Our ability to reach unity in diversity will be the beauty and the test of our civilization.– Mahatma Gandhi, Indian anti-colonial nationalist Let
Let me begin by referring to Dr Annuar Rapaee’s take on his presence at the Gawai Dayak gathering in Sibu where a purported raunchy dance show was staged.
The Deputy Minister for Education, Innovation and Talent Development explained that he has no role in the organising of the event but attended as a guest, together with leaders of PBB branches in and around Sibu.
Dr Annuar alleged that those linking him to the dance controversy did so purely on political grounds with the intention of assassinating his character.
Why did I start with Dr Annuar in this episode?
Because if anyone should complain about the so-called sexy dance or bring up related issues of indecent dressing and morality, it should be the Muslims who were present.
In this case, Dr Annuar as probably the most prominent Muslim present should be the one to make noise about the raunchy dance if indeed it was deemed indecent and insulting to any culture or religion.
But no, Dr Annuar and the Malays/Muslims present did not.
Instead, who were the ones making a hue-and-cry over a mere entertainment event as a modern cowboy dance, even if it was performed by “cowgirls”? Surprisingly, the Dayaks themselves were firing their own people who organised the gathering.
Come on, my dear Dayak friends. Let us not make mountains out of molehills. I am not only surprised but also shocked that a dance (or is it the attire of the dancers or their moves?) has turned into such a controversial issue.
Oh yes, I know it’s Gawai and a Dayak festival. So Dayaks should be concerned that the Gawai-associated rituals were duly adhered to and respected. I agree this is important. The Harvest Festival is a celebration to behold for the community and the Dayaks are more than happy and proud to invite those of other races or religions to join them.
In fact, this is the tradition of all Sarawakians. We honour and respect our different festive occasions and happily partake in the celebrations at different times of the year. This racial and religious tolerance and harmony is something which should be nurtured and remain the mainstay of our inter-racial and inter-religious relations among Sarawakians.
I think I must have written, and even bragged, about our tolerance and harmony in Sarawak countless times, so much so that readers often find the subject boringly repetitive. I apologise but I am truly proud of what we have in Sarawak.
As a Sarawakian, I also believe there is nothing more important than helping to ensure, in whatever little ways I can, that our racial and religious tolerance and harmony are preserved for all eternity and should never be lost.
I’m blessed to be a writer at times for I have the opportunity to remind my fellow Sarawakians publicly to stay on track should I find some of us going off tangent.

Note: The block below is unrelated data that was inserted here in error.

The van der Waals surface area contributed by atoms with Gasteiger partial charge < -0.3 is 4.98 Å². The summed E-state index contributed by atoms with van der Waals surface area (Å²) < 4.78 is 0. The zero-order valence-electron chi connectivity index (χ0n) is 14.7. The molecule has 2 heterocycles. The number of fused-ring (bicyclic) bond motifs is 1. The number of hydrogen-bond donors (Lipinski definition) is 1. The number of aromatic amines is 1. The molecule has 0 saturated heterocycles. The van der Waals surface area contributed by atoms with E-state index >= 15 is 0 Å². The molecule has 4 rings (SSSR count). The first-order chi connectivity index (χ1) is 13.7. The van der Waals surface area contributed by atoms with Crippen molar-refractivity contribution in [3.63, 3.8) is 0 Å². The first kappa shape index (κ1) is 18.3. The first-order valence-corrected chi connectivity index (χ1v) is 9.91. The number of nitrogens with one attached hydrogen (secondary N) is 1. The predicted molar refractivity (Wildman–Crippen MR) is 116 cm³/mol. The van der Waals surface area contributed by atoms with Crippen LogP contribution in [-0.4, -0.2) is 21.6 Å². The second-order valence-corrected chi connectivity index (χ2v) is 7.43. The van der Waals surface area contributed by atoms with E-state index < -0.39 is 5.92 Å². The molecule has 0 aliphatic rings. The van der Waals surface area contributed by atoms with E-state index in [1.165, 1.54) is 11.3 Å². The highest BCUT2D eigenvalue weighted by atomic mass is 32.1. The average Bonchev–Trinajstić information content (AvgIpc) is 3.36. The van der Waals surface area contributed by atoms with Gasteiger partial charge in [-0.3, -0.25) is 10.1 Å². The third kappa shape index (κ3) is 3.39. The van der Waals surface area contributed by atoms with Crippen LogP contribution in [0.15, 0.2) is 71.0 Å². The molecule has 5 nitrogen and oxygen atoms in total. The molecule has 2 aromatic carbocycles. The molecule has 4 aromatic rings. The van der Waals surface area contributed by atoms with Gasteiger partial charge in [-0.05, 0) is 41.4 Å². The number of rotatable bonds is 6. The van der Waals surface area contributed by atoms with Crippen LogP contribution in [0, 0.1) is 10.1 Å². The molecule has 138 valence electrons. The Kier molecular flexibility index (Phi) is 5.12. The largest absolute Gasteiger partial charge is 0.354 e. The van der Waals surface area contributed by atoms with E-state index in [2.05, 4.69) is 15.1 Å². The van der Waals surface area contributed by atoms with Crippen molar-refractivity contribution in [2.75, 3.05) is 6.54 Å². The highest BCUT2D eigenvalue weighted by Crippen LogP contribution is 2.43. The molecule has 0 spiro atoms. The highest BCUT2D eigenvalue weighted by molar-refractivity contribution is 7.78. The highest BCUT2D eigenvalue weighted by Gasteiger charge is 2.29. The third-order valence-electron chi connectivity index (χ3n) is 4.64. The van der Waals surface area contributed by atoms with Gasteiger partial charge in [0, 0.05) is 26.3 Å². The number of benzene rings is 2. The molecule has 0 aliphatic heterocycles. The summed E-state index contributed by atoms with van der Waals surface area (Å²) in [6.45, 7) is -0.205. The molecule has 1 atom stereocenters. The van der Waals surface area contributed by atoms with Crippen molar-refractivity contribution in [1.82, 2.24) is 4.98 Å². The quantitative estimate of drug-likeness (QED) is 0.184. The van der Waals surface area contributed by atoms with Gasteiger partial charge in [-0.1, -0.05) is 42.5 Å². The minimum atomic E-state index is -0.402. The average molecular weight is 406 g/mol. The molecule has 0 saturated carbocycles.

At times, we quarrel over something not worth quarrelling about. Think about it. It’s true, isn’t it? What is worse is that we like to bring our grievances into the public sphere, bothering others unnecessarily and creating a public nuisance in the process. In most cases, the public do not relate to the subject which is only of interest to a few people.
On this latest controversy, let me appeal to all involved to cool down and take three deep breaths. It is not a question of who is right or who is wrong. I don’t think there will be winners or losers in this debate over the Gawai dance.
I have watched the video of the dance and I don’t think anyone should be offended by the dress code or the moves. I doubt anyone had taken advantage of the dancers or demean them in any way.
In fact, I think the girls were enjoying themselves and I believe dancers are also given a stipend. There are dance studios in Sarawak and the young and old have taken up dancing as a form of exercise or just for recreation.
Let me appeal earnestly to all not to be overly righteous or be moral policemen of our young people.
I really resent what has been going on in Malaya when certain extremists and bigots attempted to tell others how to live their lives. The Bon Odori Festival is another recent case of intolerance we are seeing in Malaya. Even the Selangor Sultan’s decree has been challenged.
Please, let us learn from all the silliness and nonsense we have witnessed happening in Malaya. Let us not bring such a culture of intolerance and hypocrisy into our beloved Land of the Hornbill.
So, may I humbly appeal to all to close this chapter on the Gawai dance? Even if we don’t like some of the politicians involved, we have an opportunity to vote them out during the elections. Until then, let’s keep the peace.
For we truly know, the Dayaks are better than this; our politicians are better than this and surely, Sarawakians are better than this.
At the end of it all, our beloved homeland, Sarawak, is bigger than any of us.
The views expressed here are those of the columnist and do not necessarily represent the views of New Sarawak Tribune.